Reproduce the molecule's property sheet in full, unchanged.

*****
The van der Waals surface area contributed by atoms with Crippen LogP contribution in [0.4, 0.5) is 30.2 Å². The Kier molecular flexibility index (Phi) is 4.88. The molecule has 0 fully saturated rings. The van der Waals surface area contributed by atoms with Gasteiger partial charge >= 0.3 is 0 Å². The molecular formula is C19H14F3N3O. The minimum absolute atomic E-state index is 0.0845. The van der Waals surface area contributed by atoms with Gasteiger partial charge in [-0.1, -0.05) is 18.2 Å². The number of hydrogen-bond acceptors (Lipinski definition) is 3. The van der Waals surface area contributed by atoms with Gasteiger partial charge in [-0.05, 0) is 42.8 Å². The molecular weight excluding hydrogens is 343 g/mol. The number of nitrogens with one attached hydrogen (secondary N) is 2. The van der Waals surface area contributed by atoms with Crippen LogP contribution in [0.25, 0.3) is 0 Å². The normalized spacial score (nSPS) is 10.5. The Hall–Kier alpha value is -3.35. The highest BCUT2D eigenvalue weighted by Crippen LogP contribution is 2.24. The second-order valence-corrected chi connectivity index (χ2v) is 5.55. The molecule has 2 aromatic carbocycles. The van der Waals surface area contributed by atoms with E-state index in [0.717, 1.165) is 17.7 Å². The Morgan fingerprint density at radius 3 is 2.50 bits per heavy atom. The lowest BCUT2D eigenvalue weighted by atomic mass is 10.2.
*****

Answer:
The van der Waals surface area contributed by atoms with Crippen LogP contribution in [0.4, 0.5) is 30.2 Å². The Kier molecular flexibility index (Phi) is 4.88. The molecule has 0 fully saturated rings. The van der Waals surface area contributed by atoms with Gasteiger partial charge >= 0.3 is 0 Å². The molecular formula is C19H14F3N3O. The minimum absolute atomic E-state index is 0.0845. The van der Waals surface area contributed by atoms with Gasteiger partial charge in [-0.1, -0.05) is 18.2 Å². The number of hydrogen-bond acceptors (Lipinski definition) is 3. The van der Waals surface area contributed by atoms with Gasteiger partial charge in [-0.05, 0) is 42.8 Å². The molecular weight excluding hydrogens is 343 g/mol. The number of nitrogens with one attached hydrogen (secondary N) is 2. The van der Waals surface area contributed by atoms with Crippen LogP contribution in [0.25, 0.3) is 0 Å². The normalized spacial score (nSPS) is 10.5. The Hall–Kier alpha value is -3.35. The highest BCUT2D eigenvalue weighted by Crippen LogP contribution is 2.24. The second-order valence-corrected chi connectivity index (χ2v) is 5.55. The molecule has 2 aromatic carbocycles. The van der Waals surface area contributed by atoms with E-state index in [0.717, 1.165) is 17.7 Å². The Morgan fingerprint density at radius 3 is 2.50 bits per heavy atom. The lowest BCUT2D eigenvalue weighted by atomic mass is 10.2.